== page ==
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Discussion Starter · #1 ·
What are the types of things you think about when choosing plant type & placement for a display-type viv?

A few I've picked up along the way-
1) Consider scale - the size of new plants in relation to the tank and other decor
2) Avoid symmetry - totally symmetrical placement tends to look unnatural
3) Don't overplant at the start - instead, try to think about how things WILL look when the plants start to grow in.
 

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a truly great design, incorporates the same elements as fine art. a painting would be a good comparison. its all about composition. of course choosing the correct plants, and creating the right environment for them to thrive is essential. assuming one has made wise plant choices for their particular tank we can discuss composition.

asymmetry is essential. creating areas with more mass, color, shade, etc, accentuate this.
although asymmetry is important, its equally important to have a tank that is cohesive, and there must be good flow.

when we look at something we look at it in a pattern and inspect elements individually. you must remember that a tank should lead the eye in a smooth motion at first, and allow the viewer to more closely inspect it after this. a single or small group of objects can be placed with greater visual weight (larger, more colorful, etc.) but too many contrasting elements confuse the viewer (subconsciously we have trouble deciding what elements to view first when there is too much competition between elements in the composition) and disrupt the flow.

with a tank, just like a 2D piece of art, we must also create depth. you can create depth many ways but using the hardscape in a diagonal (front to back) fashion helps a lot.

its late but i'd be happy to go into more detail later.

james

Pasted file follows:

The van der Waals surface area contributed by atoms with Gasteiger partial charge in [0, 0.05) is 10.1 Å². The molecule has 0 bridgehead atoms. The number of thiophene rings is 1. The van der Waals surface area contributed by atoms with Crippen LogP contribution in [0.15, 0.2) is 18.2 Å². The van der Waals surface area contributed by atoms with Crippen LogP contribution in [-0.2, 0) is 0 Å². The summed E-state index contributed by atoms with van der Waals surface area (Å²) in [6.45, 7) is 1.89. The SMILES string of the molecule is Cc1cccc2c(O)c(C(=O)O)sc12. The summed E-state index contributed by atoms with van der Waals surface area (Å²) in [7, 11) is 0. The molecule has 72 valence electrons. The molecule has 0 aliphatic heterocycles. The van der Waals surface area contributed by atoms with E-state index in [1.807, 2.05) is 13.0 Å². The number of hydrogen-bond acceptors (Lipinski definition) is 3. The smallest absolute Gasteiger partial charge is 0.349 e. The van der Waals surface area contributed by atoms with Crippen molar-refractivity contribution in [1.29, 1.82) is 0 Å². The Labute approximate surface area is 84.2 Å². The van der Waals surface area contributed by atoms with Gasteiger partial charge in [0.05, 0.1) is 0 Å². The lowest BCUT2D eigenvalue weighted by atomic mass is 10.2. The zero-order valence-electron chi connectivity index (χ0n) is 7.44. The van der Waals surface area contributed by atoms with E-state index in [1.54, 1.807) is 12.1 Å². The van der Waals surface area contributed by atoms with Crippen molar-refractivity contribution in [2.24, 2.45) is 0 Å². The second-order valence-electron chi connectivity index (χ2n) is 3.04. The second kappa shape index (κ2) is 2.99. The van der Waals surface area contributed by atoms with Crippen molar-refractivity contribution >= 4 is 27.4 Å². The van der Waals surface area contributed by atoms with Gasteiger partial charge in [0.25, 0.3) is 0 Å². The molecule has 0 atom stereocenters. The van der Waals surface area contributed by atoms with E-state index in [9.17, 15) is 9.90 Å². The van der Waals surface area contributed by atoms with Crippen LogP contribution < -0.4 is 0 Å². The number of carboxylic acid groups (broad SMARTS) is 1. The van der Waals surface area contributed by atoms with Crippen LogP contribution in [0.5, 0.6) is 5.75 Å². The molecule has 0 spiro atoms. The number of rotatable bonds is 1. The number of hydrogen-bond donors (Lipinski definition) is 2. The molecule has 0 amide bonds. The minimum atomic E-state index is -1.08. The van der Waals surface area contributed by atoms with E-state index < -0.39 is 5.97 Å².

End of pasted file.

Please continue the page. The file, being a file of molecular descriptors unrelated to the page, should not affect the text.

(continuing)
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This thread touches on some of these concepts and is worth reading for anyone who wishes to refine their builds.

I agree with what you both have stated but would like to add what I consider effective:

1. Plant in odd numbers - 1, 3, 5, etc. If it's a feature plant or is very eye-catching, just use one.

2. Avoid using a great variety of Neoregelia cultivars. I see a lot of hobbyists using many types of Neos with different patterns and colors and IMO, it looks garish and unnatural. Use one cultivar or species and plant 3 or 5 of them. If your frog species is terrestrial and/or doesn't use bromeliads, don't use them at all. They look unnatural enough only inches from the ground when they've evolved to grow in the canopy.

3. Allow yourself 1 or 2 "feature" plants that will catch the eye. The other plants in the viv should complement these and bring out their interesting aspects, i.e. they should be comparatively more boring. Too many interesting colors and textures tend to overload the senses.

4. Use rule of thirds to create focal points, then place specimen plants e.g. miniature orchids, interesting aroids, etc. at these points. A shingling species would look nice climbing of the two vertical "thirds"; this goes hand-in-hand with asymmetry. Never plant something right in the middle of the tank, especially if it's your feature plant.

5. Use your background to create lines that draw the eye toward these focal points or other areas of interest.

6. Set a realistic number of species planted in the tank. The best tanks are those that utilise a minimum number of species but allow those plants to fill in and colonize the area. The greatest variety of plants should be found growing epiphytically on the background. Dwarf species of Microgramma, Pleurothallis and Peperomia all make a mossy background look very alive.